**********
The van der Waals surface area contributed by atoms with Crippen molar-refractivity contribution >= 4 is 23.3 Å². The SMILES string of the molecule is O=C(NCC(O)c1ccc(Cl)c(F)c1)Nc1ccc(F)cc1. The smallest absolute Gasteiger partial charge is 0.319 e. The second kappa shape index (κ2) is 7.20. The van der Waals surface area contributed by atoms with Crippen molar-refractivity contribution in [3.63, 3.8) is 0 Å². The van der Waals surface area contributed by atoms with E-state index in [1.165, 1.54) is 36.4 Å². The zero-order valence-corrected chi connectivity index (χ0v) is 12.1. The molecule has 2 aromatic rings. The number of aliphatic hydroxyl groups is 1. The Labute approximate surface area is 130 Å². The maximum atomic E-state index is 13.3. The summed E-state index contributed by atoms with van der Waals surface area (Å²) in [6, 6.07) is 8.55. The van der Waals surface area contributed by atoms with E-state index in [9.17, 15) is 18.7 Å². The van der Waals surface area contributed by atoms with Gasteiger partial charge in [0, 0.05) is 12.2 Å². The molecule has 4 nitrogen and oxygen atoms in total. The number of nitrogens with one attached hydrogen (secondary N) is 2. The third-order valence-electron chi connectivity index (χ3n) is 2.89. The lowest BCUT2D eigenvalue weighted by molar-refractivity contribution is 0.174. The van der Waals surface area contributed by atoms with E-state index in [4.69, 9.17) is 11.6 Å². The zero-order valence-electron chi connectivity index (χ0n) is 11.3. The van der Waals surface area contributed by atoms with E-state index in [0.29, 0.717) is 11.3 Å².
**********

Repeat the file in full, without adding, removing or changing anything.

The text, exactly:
The van der Waals surface area contributed by atoms with Crippen molar-refractivity contribution >= 4 is 23.3 Å². The SMILES string of the molecule is O=C(NCC(O)c1ccc(Cl)c(F)c1)Nc1ccc(F)cc1. The smallest absolute Gasteiger partial charge is 0.319 e. The second kappa shape index (κ2) is 7.20. The van der Waals surface area contributed by atoms with Crippen molar-refractivity contribution in [3.63, 3.8) is 0 Å². The van der Waals surface area contributed by atoms with E-state index in [1.165, 1.54) is 36.4 Å². The zero-order valence-corrected chi connectivity index (χ0v) is 12.1. The molecule has 2 aromatic rings. The number of aliphatic hydroxyl groups is 1. The Labute approximate surface area is 130 Å². The maximum atomic E-state index is 13.3. The summed E-state index contributed by atoms with van der Waals surface area (Å²) in [6, 6.07) is 8.55. The van der Waals surface area contributed by atoms with E-state index in [9.17, 15) is 18.7 Å². The van der Waals surface area contributed by atoms with Gasteiger partial charge in [0, 0.05) is 12.2 Å². The molecule has 4 nitrogen and oxygen atoms in total. The number of nitrogens with one attached hydrogen (secondary N) is 2. The third-order valence-electron chi connectivity index (χ3n) is 2.89. The lowest BCUT2D eigenvalue weighted by molar-refractivity contribution is 0.174. The van der Waals surface area contributed by atoms with E-state index in [4.69, 9.17) is 11.6 Å². The zero-order valence-electron chi connectivity index (χ0n) is 11.3. The van der Waals surface area contributed by atoms with E-state index in [0.29, 0.717) is 11.3 Å².